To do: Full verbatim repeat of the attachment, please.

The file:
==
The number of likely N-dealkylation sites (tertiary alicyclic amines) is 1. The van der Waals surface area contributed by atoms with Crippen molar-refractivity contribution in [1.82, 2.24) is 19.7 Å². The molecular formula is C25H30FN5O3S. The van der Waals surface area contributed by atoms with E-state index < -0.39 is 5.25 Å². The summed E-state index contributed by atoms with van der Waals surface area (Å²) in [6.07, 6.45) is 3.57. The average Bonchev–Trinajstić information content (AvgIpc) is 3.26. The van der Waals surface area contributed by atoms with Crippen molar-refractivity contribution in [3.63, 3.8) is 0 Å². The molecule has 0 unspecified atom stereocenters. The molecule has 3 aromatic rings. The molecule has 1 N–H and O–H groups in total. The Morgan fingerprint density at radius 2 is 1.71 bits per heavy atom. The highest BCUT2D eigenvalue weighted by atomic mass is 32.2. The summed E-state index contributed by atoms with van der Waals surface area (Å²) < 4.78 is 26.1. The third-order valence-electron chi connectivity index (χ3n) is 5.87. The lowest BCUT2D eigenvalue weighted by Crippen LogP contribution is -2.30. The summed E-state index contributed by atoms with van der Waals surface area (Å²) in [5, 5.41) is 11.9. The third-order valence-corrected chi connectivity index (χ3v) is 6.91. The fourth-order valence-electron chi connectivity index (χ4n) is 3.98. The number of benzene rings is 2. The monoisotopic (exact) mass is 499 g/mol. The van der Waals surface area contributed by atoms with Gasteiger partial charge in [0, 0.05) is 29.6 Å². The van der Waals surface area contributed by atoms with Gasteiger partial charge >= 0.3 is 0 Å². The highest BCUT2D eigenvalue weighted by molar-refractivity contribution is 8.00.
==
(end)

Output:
The number of likely N-dealkylation sites (tertiary alicyclic amines) is 1. The van der Waals surface area contributed by atoms with Crippen molar-refractivity contribution in [1.82, 2.24) is 19.7 Å². The molecular formula is C25H30FN5O3S. The van der Waals surface area contributed by atoms with E-state index < -0.39 is 5.25 Å². The summed E-state index contributed by atoms with van der Waals surface area (Å²) in [6.07, 6.45) is 3.57. The average Bonchev–Trinajstić information content (AvgIpc) is 3.26. The van der Waals surface area contributed by atoms with Crippen molar-refractivity contribution in [3.63, 3.8) is 0 Å². The molecule has 0 unspecified atom stereocenters. The molecule has 3 aromatic rings. The molecule has 1 N–H and O–H groups in total. The Morgan fingerprint density at radius 2 is 1.71 bits per heavy atom. The highest BCUT2D eigenvalue weighted by atomic mass is 32.2. The summed E-state index contributed by atoms with van der Waals surface area (Å²) < 4.78 is 26.1. The third-order valence-electron chi connectivity index (χ3n) is 5.87. The lowest BCUT2D eigenvalue weighted by Crippen LogP contribution is -2.30. The summed E-state index contributed by atoms with van der Waals surface area (Å²) in [5, 5.41) is 11.9. The third-order valence-corrected chi connectivity index (χ3v) is 6.91. The fourth-order valence-electron chi connectivity index (χ4n) is 3.98. The number of benzene rings is 2. The monoisotopic (exact) mass is 499 g/mol. The van der Waals surface area contributed by atoms with Gasteiger partial charge in [0, 0.05) is 29.6 Å². The van der Waals surface area contributed by atoms with Gasteiger partial charge >= 0.3 is 0 Å². The highest BCUT2D eigenvalue weighted by molar-refractivity contribution is 8.00.